Page:Popular Science Monthly Volume 27.djvu/98

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longed to a butcher in Jermyn Street. This animal, for some reason, had been spared in its lambhood, and was reared as the butcher's pet. It was well known in St. James's by following the butcher's men through the streets like a dog. I have seen this sheep steal mutton-chops and devour them raw. It preferred beef or mutton to grass. It enjoyed robust health, and was by no means ferocious.

It was merely a disgusting animal, with excessively perverted appetite; a perversion that supplies very suggestive material for human meditation.

My own experiments on myself, and the multitude of other experiments that I am daily witnessing among men of all occupations who have cast aside flesh-food after many years of mixed diet, prove incontestably that flesh-food is quite unnecessary; and also that men and women who emulate the aforesaid sheep to the mild extent of consuming daily about two ounces of animal tissue combined with six ounces of water, and dilute this with such weak vegetable food as the potato, are not measurably altered thereby so far as physical health is concerned.

On economical grounds, however, the difference is enormous. If all Englishmen were vegetarians, the whole aspect of the country would be changed. It would be a land of gardens and orchards, instead of gradually reverting to prairie grazing-ground as at present. The unemployed miserables of our great towns, the inhabitants of our union workhouses, and all our rogues and vagabonds, would find ample and suitable employment in agriculture. Every acre of land would require three or four times as much labor as at present, and feed five or six times as many people.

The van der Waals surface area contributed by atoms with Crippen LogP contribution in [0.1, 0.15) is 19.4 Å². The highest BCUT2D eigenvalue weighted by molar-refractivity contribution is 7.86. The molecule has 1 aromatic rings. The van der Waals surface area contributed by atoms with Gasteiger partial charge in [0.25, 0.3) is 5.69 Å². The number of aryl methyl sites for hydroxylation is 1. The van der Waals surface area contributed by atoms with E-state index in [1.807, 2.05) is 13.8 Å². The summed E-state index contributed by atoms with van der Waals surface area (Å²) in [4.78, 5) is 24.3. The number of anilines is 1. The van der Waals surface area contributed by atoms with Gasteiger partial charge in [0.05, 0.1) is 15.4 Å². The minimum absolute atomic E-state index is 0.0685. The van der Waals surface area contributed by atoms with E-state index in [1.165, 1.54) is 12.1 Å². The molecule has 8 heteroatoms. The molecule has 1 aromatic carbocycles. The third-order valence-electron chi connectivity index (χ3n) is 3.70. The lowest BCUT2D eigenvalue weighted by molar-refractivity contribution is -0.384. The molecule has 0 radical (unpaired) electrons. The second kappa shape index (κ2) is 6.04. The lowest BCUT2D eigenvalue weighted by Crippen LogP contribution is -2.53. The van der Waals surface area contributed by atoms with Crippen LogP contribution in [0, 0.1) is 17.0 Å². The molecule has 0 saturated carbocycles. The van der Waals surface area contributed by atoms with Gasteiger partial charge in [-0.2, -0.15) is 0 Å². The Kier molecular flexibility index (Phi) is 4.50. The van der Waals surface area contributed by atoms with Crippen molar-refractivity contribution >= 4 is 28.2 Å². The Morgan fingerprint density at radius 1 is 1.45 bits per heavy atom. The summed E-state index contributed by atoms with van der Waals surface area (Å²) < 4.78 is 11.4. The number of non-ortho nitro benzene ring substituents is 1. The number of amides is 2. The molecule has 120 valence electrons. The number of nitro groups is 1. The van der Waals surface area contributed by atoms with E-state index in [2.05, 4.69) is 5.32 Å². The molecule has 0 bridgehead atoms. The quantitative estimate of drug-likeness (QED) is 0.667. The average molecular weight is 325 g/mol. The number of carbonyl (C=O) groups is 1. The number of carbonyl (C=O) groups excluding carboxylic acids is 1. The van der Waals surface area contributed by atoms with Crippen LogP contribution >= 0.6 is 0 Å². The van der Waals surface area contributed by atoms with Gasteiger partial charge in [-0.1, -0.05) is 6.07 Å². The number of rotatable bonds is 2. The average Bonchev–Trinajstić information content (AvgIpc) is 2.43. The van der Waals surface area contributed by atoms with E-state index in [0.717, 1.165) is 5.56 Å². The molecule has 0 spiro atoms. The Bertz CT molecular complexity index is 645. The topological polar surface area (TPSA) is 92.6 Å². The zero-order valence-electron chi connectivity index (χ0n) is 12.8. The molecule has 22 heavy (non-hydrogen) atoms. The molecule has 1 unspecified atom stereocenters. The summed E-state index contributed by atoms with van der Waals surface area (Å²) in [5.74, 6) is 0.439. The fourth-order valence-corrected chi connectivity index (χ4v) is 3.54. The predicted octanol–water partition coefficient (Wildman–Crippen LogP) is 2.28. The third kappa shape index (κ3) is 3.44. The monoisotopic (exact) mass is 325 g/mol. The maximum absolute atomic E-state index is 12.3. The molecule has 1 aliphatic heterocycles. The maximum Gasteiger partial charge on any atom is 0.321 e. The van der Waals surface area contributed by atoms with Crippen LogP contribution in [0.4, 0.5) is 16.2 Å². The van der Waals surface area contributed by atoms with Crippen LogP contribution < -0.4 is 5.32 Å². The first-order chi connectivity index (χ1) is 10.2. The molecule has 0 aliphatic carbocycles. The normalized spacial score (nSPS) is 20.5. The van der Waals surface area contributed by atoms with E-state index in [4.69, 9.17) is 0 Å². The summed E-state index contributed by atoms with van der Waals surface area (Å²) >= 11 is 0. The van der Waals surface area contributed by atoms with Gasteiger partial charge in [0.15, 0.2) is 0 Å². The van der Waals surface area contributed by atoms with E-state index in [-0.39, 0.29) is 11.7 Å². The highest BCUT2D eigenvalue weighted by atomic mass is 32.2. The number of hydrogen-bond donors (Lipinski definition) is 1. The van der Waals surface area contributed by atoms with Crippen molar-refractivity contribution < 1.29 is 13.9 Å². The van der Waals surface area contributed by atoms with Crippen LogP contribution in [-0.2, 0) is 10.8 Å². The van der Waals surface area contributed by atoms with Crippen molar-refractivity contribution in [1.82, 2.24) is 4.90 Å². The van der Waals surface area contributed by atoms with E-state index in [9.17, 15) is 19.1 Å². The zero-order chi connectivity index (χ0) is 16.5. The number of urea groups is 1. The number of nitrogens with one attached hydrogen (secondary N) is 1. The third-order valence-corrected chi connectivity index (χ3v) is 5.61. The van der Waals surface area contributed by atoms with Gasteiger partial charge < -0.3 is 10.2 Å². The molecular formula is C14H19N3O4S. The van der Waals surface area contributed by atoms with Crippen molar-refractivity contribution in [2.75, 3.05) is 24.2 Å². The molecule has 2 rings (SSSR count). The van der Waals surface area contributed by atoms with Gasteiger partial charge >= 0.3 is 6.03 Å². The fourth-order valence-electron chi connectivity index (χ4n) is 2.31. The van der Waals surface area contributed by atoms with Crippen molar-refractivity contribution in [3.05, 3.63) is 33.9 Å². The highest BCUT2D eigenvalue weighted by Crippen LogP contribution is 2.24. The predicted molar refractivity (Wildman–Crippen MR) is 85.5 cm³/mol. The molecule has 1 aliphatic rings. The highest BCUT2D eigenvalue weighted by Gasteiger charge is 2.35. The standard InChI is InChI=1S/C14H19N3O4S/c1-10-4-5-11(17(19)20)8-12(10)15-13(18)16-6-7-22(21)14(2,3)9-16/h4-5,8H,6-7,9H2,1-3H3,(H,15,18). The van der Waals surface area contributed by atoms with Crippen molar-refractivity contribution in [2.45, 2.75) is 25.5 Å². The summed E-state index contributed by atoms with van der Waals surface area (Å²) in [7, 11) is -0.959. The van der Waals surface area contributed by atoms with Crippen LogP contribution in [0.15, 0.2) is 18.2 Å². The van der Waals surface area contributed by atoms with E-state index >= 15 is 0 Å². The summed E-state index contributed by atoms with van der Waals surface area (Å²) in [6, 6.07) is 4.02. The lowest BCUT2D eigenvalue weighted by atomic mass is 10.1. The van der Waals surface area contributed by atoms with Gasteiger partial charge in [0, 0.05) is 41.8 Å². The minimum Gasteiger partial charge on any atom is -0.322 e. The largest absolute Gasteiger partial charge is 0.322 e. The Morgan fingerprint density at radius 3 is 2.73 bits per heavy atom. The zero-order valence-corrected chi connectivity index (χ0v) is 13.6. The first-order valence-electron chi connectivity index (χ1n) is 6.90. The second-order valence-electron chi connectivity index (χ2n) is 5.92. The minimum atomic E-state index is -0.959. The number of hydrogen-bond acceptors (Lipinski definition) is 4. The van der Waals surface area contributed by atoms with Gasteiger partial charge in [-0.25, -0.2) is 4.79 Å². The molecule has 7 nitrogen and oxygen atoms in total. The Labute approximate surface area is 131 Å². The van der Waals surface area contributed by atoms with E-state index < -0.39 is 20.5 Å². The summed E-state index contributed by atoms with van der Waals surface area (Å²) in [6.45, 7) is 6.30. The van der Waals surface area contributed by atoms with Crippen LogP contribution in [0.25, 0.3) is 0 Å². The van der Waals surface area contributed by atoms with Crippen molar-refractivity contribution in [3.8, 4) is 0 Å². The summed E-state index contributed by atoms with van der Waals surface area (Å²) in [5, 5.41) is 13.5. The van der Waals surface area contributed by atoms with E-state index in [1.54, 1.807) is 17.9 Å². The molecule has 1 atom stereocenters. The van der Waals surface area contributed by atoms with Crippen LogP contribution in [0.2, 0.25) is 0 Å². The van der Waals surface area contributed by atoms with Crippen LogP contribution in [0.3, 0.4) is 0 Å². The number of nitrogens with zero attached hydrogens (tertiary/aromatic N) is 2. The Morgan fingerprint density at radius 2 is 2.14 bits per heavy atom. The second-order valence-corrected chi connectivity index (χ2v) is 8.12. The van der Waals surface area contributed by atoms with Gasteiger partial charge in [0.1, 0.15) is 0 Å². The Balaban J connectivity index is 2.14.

No sentimental exaggeration is demanded for the recommendation of such a reform as this.

I must apologize for this digression, as it has prevented me from closing this series with this paper, as I intended. In my next, which really will conclude, I shall describe some experiments I have recently made on the preparation of vegetable food.—Knowledge.


By Professor JOHN TYNDALL.

THE weightiest events of life sometimes turn upon small hinges; and we now come to the incident which caused M. Pasteur to quit a line of research the abandonment of which he still regrets. A German manufacturer of chemicals had noticed that the impure com-

  1. From the Introduction to "Louis Pasteur, his Life and Labors." By his Son-in-Law. New York: D. Appleton & Co. 1885.